What Is ‘Neo-Chinese Style’ and Why Is It (Still) Trending?

Sinicized fashion is here to stay, and ‘neo-Chinese style’ is its latest, coolest development

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Beatrice Tamagno Headshot
5:34 PM HKT, Mon September 5, 2022 1 mins read

Never thought you’d ever see a cyberpunk Tang suit? Or a Y2K version of the qipao? Think again!

‘Neo-Chinese style’ (新中式, xin zhongshi) is the latest and most exciting chapter in the unofficial book of guochao (国潮) fashion.

neo chinese styòe

Outfits from Chinese brand Loumutaku’s lookbook. Image via Taobao

Literally meaning ‘national trend,’ guochao is fueled by Chinese consumers’ increasing interest in domestic brands that celebrate Chinese traditions, customs, and culture. Its early days saw a prevalence of streetwear and athleisure brands such as Li-Ning.

Neo-Chinese fashion, meanwhile, often features Chinese elements in subtler ways and pairs them with other modern aesthetics, such as dyed hair and bold makeup.

Following the publication of a white paper titled ‘2022 Taobao and Tmall Apparel Industry Trends Report’ on August 26, the hashtag ‘Why has neo-Chinese style gone viral?’ (#为什么新中式穿搭火了#) has been trending on the microblogging platform Weibo and garnered more than 230 million views.

According to the report, Zoomers are undoubtedly the most significant players shaping the Chinese fashion industry. Moreover, they are embracing a variety of more diverse styles, including the neo-Chinese style.

chinese style

Outfits from Chinese brand Cuudiclab’s lookbook. Image via Taobao

Influenced by the rise of Douyin and Xiaohongshu, China’s answers to TikTok and Instagram, neo-Chinese style has dramatically evolved over the past few years. Niche Gen Z communities in China thrive on these platforms, sharing everything from their OOTD (outfit of the day) to makeup tutorials and masterful cosplay getups.

A search on Xiaohongshu reveals the hashtag ‘Neo-Chinese Style’ (#新中式#) has been viewed approximately 130 million times, while ‘Neo-Chinese Style Outfits’ (#新中式穿搭#) has been viewed more than 72 million times.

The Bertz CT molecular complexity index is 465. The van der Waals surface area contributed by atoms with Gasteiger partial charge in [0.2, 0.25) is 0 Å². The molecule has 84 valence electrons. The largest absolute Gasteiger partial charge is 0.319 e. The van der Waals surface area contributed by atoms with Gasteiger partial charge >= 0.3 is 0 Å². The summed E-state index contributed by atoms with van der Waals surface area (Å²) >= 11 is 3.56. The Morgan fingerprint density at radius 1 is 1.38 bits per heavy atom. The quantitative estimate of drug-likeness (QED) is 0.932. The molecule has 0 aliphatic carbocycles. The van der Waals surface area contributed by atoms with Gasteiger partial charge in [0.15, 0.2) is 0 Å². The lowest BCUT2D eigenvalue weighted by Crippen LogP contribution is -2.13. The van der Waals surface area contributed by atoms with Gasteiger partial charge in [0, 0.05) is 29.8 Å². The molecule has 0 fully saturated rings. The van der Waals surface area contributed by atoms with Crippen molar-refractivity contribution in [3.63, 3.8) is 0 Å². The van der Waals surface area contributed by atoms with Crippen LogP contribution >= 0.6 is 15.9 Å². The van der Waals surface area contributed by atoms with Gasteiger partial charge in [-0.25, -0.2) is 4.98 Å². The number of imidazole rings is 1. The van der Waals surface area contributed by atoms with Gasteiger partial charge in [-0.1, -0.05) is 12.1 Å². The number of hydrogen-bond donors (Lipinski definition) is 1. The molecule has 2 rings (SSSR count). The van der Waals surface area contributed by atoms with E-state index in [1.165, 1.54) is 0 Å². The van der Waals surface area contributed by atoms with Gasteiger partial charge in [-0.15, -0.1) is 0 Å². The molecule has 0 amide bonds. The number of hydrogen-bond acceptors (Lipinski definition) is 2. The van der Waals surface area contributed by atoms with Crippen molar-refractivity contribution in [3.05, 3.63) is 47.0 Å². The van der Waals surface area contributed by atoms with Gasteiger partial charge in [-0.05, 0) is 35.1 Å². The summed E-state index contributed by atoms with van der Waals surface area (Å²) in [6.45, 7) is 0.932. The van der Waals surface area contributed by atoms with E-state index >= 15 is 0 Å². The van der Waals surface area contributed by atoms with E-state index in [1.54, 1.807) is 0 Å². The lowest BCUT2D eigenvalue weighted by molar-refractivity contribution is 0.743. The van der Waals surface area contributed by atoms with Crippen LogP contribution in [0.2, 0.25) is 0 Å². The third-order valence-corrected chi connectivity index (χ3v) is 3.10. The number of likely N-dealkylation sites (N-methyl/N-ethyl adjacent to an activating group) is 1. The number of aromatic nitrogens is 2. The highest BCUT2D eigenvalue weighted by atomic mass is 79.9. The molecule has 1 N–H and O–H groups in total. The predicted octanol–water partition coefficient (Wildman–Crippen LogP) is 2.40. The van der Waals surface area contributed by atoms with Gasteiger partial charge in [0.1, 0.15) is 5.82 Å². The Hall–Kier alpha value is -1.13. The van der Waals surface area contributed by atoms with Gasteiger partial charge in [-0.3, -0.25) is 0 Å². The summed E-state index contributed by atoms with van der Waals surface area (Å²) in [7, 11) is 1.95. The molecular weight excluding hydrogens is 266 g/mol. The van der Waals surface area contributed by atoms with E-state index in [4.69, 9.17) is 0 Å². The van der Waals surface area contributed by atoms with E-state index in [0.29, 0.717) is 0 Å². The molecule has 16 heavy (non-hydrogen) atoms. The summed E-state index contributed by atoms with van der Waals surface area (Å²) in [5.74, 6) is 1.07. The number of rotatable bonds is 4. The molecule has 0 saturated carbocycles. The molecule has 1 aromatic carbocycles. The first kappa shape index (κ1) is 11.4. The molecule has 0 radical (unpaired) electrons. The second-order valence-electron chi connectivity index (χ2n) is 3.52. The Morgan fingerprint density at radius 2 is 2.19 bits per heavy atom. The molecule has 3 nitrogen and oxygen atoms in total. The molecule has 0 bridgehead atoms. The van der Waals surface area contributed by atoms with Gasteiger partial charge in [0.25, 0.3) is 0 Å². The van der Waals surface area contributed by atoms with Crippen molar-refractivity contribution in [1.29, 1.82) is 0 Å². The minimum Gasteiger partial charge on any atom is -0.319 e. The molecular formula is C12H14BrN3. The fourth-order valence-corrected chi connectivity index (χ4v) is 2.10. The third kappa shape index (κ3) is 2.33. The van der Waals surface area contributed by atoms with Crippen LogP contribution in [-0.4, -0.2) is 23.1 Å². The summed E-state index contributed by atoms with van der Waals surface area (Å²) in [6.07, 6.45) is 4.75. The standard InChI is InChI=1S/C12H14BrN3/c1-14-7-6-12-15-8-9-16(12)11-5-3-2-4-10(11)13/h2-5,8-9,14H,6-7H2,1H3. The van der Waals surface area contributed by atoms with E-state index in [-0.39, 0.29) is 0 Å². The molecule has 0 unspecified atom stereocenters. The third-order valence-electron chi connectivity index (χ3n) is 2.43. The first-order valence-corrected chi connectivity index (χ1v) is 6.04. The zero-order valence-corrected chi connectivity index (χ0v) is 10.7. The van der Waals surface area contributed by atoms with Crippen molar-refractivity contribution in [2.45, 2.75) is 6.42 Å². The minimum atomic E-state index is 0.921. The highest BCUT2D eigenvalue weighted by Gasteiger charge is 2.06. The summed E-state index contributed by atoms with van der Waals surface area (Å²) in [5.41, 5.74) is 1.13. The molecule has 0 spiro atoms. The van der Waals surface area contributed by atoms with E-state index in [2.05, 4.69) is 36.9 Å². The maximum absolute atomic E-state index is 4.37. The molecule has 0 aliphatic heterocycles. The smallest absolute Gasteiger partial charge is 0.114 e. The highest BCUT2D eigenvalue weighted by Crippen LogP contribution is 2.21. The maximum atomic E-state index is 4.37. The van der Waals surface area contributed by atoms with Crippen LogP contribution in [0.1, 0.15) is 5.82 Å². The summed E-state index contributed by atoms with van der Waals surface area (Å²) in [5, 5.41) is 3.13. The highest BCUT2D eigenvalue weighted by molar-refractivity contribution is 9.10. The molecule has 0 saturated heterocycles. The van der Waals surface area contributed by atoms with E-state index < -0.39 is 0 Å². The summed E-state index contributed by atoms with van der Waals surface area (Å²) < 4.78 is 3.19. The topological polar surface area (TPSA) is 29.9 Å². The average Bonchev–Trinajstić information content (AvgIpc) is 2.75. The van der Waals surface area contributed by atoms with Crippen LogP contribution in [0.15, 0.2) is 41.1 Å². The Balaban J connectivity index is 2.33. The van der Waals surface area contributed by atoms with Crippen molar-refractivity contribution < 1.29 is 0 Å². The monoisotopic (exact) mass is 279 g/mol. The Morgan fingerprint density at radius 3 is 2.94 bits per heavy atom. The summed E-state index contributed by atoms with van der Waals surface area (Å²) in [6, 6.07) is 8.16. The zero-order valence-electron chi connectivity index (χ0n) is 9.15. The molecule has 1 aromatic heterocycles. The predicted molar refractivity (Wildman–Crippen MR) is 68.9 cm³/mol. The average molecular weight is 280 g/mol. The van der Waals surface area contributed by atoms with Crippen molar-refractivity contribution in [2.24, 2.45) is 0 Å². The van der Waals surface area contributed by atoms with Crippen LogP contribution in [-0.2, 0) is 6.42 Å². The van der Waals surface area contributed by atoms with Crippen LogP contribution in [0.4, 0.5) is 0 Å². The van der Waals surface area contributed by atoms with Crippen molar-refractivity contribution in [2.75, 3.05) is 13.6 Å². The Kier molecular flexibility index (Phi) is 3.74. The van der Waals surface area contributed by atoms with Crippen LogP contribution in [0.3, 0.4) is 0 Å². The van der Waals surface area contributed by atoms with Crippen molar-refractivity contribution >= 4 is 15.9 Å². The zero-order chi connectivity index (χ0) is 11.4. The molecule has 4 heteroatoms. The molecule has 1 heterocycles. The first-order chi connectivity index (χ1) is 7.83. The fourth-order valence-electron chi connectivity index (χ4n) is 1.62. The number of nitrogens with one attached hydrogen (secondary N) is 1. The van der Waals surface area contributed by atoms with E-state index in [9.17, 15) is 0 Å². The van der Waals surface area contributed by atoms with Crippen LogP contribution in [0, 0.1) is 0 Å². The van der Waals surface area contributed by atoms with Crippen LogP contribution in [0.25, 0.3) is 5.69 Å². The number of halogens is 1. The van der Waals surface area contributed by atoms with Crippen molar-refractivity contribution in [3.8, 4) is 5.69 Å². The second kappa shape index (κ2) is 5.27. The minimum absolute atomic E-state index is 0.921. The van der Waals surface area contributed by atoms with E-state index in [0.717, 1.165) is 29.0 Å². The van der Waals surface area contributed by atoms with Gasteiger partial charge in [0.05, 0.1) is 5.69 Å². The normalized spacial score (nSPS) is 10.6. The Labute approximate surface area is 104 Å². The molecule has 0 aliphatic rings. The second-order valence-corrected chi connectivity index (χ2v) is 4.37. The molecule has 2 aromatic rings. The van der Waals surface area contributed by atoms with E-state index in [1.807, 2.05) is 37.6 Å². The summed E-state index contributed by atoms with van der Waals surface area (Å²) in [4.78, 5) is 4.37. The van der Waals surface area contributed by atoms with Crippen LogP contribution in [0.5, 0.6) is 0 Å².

chinese style

Fashionista Mirabelle (left) modeling three autumn outfits in pastel and earthy tones, and 落水三千 (right) sporting a dark, avant-garde look. Images via Xiaohongshu

In addition to sharing pictures of their outfits, Xiaohongshu users list their favorite brands specializing in neo-Chinese style. Many of these lists often feature high fashion labels such as Yueqi Qi and Samuel Guì Yang, as well as emerging brands like Apozi Collection, Loumutaku, and Tilt Knees; the latter are only sold on Taobao and are hard to find outside China.

Some of these brands gravitate towards neutral colors and sophisticated vibes when interpreting neo-Chinese style; others borrow elements from trending aesthetics like Y2K and cyberpunk.

chinese style

Fashion influencer 大道 modeling a neo-Chinese style getup that combines Chinese elements with goth aesthetics. Image via Xiaohongshu

The success of neo-Chinese style stems from the ongoing national trend craze, but it can also be attributed to crossover creativity. With their daring and experimental fashion sense, Chinese youth feel seen by brands that combine elements of their culture with the digital world and niche aesthetics.

Cover image designed by Zhuohan Shao

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